With no action taken in the closed session, the second school board meeting of 2021 kicked off at 7:05 p.m. After the pledge of allegiance, CSEA President Christina Garcia went straight to business with an update on a letter of agreement and a memorandum of understanding that she hopes to receive by Wednesday. Garcia ended her brief trip to the lectern by solemnly acknowledging the death of fellow CSEA member John Teixeira.

“We had one of our members who had just recently retired, we lost him. John Teixeira. It’s really heartbreaking because he really didn’t get to enjoy his retirement,” said Garcia. “...I just wanted to let you guys know. John Teixeira [from our maintenance and grounds.]”

Introduction of COVID-19 Specialist

Next up on the agenda was the introduction of the new COVID-19 Pandemic Specialist, Kiran Sandhu, whose responsibilities will include contact tracing and helping out with employee testing. Sandhu has previous experience working with school districts and holds a Bachelor’s Degree in Health Administration.

“I’m really honored to be here,” said Sandhu. “I feel like this role is perfect for what I went to school for and I love working with everybody at the Patterson School District and all the staff and students and families. Everyone has been super welcoming and I’m here to help in any way that I can.”

Employees of the month

Creekside Middle School principal Catherine Aumoeualogo introduced employee of the month, Nolan Cluff. Cluff, a technology lead at Creekside, was recognized as having played an integral role in helping staff and students to become more comfortable with distance learning classrooms and software.

“When my colleagues call on me and they say ‘how did you do this, how did you teach your teachers to do that?’ I say, oh wait you don’t have a Nolan,” said Aumoeualogo. “That’s my motto for this year, I have a Nolan...He’s always one hundred percent there. Nolan is truly the definition of what it means to be part of the Panther family.”

The next employee to be recognized for their exemplary work was Brandy Schaa and she was introduced by Alysonn Cassidy.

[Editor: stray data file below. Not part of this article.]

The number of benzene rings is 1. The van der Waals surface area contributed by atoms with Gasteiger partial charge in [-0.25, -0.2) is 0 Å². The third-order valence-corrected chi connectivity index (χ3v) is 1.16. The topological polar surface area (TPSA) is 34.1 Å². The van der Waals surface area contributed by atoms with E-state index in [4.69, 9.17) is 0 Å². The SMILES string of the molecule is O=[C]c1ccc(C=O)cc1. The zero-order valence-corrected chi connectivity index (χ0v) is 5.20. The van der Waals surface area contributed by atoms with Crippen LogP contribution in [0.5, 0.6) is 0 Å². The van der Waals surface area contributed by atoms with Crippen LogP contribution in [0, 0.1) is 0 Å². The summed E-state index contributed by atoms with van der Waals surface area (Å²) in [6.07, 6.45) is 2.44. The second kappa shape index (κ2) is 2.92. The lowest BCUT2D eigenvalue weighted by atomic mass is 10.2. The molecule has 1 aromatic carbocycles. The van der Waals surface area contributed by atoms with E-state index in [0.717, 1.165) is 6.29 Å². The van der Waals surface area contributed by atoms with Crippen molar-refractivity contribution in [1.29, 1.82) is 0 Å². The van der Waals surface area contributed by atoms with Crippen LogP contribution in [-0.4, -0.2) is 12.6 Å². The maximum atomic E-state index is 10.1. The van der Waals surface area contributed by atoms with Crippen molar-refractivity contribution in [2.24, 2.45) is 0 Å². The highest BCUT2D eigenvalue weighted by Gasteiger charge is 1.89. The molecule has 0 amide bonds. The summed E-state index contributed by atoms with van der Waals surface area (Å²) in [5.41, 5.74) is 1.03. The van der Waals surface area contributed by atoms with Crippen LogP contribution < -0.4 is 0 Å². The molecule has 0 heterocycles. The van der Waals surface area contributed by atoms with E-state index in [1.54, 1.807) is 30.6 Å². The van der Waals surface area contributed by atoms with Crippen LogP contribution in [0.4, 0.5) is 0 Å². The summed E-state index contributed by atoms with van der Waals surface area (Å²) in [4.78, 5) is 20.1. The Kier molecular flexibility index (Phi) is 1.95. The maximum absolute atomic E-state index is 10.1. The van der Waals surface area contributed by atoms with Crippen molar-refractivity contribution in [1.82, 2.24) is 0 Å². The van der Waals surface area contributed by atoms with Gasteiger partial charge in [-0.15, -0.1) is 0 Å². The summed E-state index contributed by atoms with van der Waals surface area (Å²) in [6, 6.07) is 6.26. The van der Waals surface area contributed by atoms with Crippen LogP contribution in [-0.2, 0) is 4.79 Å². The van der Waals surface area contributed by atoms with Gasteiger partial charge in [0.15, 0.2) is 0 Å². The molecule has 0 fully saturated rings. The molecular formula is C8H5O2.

“I need to tell everyone about what a remarkable employee [Brandy is]. Brandy is the kind of employee that we all want. We all want dozens of Brandys,” said Cassidy. “...Another key feature to this incredible woman is the fact that when PBIS (Positive Behavioral Interventions & Supports) rolled out, I set up a program that would be ASP specific to PBIS, we connect with the county and we connect with the private consultants and Brandy has become the ASP PBIS Ambassador.”

Governor’s Budget Update

The 2021-22 Governor’s Budget Update was led by Assistant Superintendent Jeff Menge. The presentation highlighted the budget themes such as job creation, access to housing and healthcare, economic recovery from the California wildfires and COVID-19, rebuilding the state’s financial reserves, increased effort to return students to classrooms and increased funding from early childhood to the UC system.

“The reason that the state budget hasn’t been as impacted as you would think it would with all the shutdowns and everything is that most of the state’s revenue comes from personal income tax and most of the personal income tax comes from the top one percent which have been relatively unaffected by the pandemic, but that’s shifting,” said Menge. “You see a lot of businesses leaving California for various reasons, taxes being one of them, I’m sure you’ve heard some of them are moving to Texas or other states that are little more tax friendly, or business friendly so that’s concerning [because] you kind of build this house of cards on all that and if that starts to crumble that can really hurt the state and obviously the school’s funding.”

Superintendent’s Report

Dr. Phil Alfano presented the board with a school reopening update. The presentation started off with an introduction on the state’s different reopening plans since the pandemic started, up to the fall semester when the tier system was implemented.

“That was actually something that I think a lot of us were actually glad to have,” said Dr. Alfano. “We were using scientific matrices to determine when or not schools would open or close, and if you recall we pushed back the start of the school year because we were in the most restrictive tier at that time, which was purple, and the idea being that at some point in June or whenever we get there our students would recoup about a month worth of in-person instruction.”

When speaking on the latest school reopening plan announced by governor Newsom, Dr. Alfano touched on the confusing and contradictory nature of the plan which still leaves the future of school reopening murky.

“Counties must have a new case rate of twenty-five per one-hundred thousand or below, and so you’ve got this very tight time-frame to get the plan submitted by February first, which we did, but not knowing whether or not you’ll even qualify to reopening under this plan,” said Dr. Alfano. “Right now we are sixty point six in Stanislaus County and only four counties in the entire state would qualify for this.”

The new reopening plan also requires weekly COVID-19 testing for all students and staff in the purple tier, which according to the CDPH, would be voluntary.

“The good news is we did pilot test rapid antigen testing just this Friday. It went very, very well. The test administered results probably in ten minutes each, but it is a fairly invasive process. It’s a little bit more uncomfortable than some of the other ones...I would not recommend that type of testing for children. I think they would find it pretty difficult, don’t know that it’s necessary and again the testing we did clarify is voluntary.”

It is unclear whether or not grants for reopening will be lost if schools don’t qualify per the required case rate ratio.

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